Distributed signal detection schemes have received significant attention, but most research has focused on cases where the observations at the different sensors are independent and the statistical model for the observations is completely known. If the observations at the different sensors consist of noisy versions of random signals which were produced by the same source, then these observations may not be independent. It is also possible that the noise distribution may not be completely known. Cases where weak random signals are observed in possibly non-Gaussian additive noise are considered. The focus is on cases where the sensor tests are based only on the ranks and signs of the observations. Numerical results are provided which indicate that distributed schemes based on ranks and signs are less sensitive to the exact noise statistics when compared to optimum schemes based directly on the observations. This is especially true for some cases where the actual noise distribution has heavy tails, which can cause the optimum schemes based directly on the observations to perform poorly. Analytical forms are given for the locally optimum sensor test statistics based on the ranks and signs of the observations, and we use these to find the best distributed detection schemes for some cases. In the course of obtaining our results, a general set of necessary conditions is given which provide the analytical forms of the locally optimum distributed sensor tests for cases where the observations are discrete random variables. Conditions of this type have not been given previously View full abstract»

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  • Near optimal single-track Gray codes

    Publication Year: 1996 , Page(s): 779 - 789
    Cited by:  Papers (13)
    Save to Project icon | Request Permissions | Click to expandQuick Abstract | PDF file iconPDF (856 KB)  

    Single-track Gray codes are a special class of Gray codes which have advantages over conventional Gray codes in certain quantization and coding applications. The problem of constructing high period single-track Gray codes is considered. Three iterative constructions are given, along with a heuristic method for obtaining good seed-codes. In combination, these yield many families of very high period single-track Gray codes. In particular, for m⩾3, length n=2m, period 2 n-2n codes are obtained View full abstract»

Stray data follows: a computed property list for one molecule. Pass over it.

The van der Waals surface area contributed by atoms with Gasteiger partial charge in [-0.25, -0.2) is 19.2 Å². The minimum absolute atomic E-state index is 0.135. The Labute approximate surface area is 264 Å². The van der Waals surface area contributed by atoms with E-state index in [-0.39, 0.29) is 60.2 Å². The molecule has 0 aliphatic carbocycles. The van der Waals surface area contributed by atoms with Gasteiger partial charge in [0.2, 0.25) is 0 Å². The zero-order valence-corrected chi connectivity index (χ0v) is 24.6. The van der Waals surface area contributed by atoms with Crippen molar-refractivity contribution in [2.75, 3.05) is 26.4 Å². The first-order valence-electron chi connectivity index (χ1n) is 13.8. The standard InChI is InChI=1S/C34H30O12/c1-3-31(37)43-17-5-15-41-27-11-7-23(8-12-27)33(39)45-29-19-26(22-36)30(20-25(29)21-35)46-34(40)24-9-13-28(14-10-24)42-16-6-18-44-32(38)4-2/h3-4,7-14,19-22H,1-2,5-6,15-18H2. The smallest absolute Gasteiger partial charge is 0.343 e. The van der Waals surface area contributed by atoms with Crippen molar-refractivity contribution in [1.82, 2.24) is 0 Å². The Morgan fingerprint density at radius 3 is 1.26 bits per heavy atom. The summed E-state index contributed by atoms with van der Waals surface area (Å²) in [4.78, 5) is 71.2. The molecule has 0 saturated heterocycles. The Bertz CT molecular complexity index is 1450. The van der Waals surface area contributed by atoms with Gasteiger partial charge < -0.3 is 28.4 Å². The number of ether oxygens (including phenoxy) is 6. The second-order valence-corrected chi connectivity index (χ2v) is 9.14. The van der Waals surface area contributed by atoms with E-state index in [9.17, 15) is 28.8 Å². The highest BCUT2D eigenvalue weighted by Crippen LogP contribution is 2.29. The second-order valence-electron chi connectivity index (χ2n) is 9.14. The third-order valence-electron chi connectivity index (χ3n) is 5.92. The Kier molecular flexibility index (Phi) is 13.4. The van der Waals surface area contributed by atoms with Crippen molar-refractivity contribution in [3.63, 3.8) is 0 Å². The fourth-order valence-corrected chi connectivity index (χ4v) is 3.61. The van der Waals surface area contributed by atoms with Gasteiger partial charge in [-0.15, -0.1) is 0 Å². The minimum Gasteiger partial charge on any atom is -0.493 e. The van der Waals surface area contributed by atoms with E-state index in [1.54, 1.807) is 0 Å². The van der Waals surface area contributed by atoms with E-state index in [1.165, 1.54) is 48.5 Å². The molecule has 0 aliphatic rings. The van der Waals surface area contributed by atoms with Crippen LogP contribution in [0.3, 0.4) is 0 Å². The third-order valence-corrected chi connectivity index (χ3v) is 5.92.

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  • Efficiently computed reduced-parameter input-aided MMSE equalizers for ML detection: a unified approach

    Publication Year: 1996 , Page(s): 903 - 915
    Cited by:  Papers (122)  |  Patents (8)
    Save to Project icon | Request Permissions | Click to expandQuick Abstract | PDF file iconPDF (872 KB)  

    A unified approach for computing the optimum settings of a length-Nf input-aided equalizer that minimizes the mean-square error between the equalized channel impulse response and a target impulse response of a given length Nb is presented. This approach offers more insight into the problem, easily accommodates correlation in the input and noise sequences, leads to significant computational savings, and allows us to analyze a variety of constraints on the target impulse response besides the standard unit-tap constraint. In particular, we show that imposing a unit-energy constraint results in a lower mean-square error at a comparable computational complexity. Furthermore, we show that, under the assumed constraint of finite-length filters, the relative delay between the equalizer and the target impulse response plays a crucial role in optimizing performance. We describe a new characterization of the optimum delay and show how to compute it. Finally, we derive reduced-parameter pole-zero models of the equalizer that achieve the high performance of a long all-zero equalizer at a much lower implementation cost View full abstract»

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  • Capacity, mutual information, and coding for finite-state Markov channels

    Publication Year: 1996 , Page(s): 868 - 886
    Cited by:  Papers (128)  |  Patents (2)
    Save to Project icon | Request Permissions | Click to expandQuick Abstract | PDF file iconPDF (1352 KB)